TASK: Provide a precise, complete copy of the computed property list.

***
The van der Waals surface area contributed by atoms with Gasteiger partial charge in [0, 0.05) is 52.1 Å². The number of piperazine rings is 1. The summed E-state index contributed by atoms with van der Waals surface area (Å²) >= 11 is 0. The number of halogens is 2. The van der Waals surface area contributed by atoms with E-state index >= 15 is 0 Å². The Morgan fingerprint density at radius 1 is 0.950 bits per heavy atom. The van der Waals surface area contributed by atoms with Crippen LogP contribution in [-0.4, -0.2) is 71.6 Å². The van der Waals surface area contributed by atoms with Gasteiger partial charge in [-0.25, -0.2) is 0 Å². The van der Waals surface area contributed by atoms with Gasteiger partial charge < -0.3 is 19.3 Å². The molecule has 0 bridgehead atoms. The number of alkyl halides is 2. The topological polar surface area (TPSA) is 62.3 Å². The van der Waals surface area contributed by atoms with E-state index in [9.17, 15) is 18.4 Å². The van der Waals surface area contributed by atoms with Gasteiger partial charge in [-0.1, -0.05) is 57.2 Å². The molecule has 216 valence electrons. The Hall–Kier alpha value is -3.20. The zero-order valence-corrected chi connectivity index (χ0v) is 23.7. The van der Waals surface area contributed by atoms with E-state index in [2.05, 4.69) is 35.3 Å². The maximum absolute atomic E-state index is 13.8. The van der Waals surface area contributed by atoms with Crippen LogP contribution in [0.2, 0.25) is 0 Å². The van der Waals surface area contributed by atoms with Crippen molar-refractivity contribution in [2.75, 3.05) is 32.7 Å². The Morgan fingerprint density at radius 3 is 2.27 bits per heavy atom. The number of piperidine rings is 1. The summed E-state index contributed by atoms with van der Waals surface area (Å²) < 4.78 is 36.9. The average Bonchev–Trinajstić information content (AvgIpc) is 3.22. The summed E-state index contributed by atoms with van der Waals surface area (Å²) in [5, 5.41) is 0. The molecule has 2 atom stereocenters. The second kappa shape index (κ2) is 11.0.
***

The van der Waals surface area contributed by atoms with Gasteiger partial charge in [0, 0.05) is 52.1 Å². The number of piperazine rings is 1. The summed E-state index contributed by atoms with van der Waals surface area (Å²) >= 11 is 0. The number of halogens is 2. The van der Waals surface area contributed by atoms with E-state index >= 15 is 0 Å². The Morgan fingerprint density at radius 1 is 0.950 bits per heavy atom. The van der Waals surface area contributed by atoms with Crippen LogP contribution in [-0.4, -0.2) is 71.6 Å². The van der Waals surface area contributed by atoms with Gasteiger partial charge in [-0.25, -0.2) is 0 Å². The van der Waals surface area contributed by atoms with Gasteiger partial charge < -0.3 is 19.3 Å². The molecule has 0 bridgehead atoms. The number of alkyl halides is 2. The topological polar surface area (TPSA) is 62.3 Å². The van der Waals surface area contributed by atoms with E-state index in [9.17, 15) is 18.4 Å². The van der Waals surface area contributed by atoms with Gasteiger partial charge in [-0.1, -0.05) is 57.2 Å². The molecule has 216 valence electrons. The Hall–Kier alpha value is -3.20. The zero-order valence-corrected chi connectivity index (χ0v) is 23.7. The van der Waals surface area contributed by atoms with E-state index in [2.05, 4.69) is 35.3 Å². The maximum absolute atomic E-state index is 13.8. The van der Waals surface area contributed by atoms with Crippen LogP contribution in [0.2, 0.25) is 0 Å². The van der Waals surface area contributed by atoms with Crippen molar-refractivity contribution in [2.75, 3.05) is 32.7 Å². The Morgan fingerprint density at radius 3 is 2.27 bits per heavy atom. The number of piperidine rings is 1. The summed E-state index contributed by atoms with van der Waals surface area (Å²) < 4.78 is 36.9. The average Bonchev–Trinajstić information content (AvgIpc) is 3.22. The summed E-state index contributed by atoms with van der Waals surface area (Å²) in [5, 5.41) is 0. The molecule has 2 atom stereocenters. The second kappa shape index (κ2) is 11.0.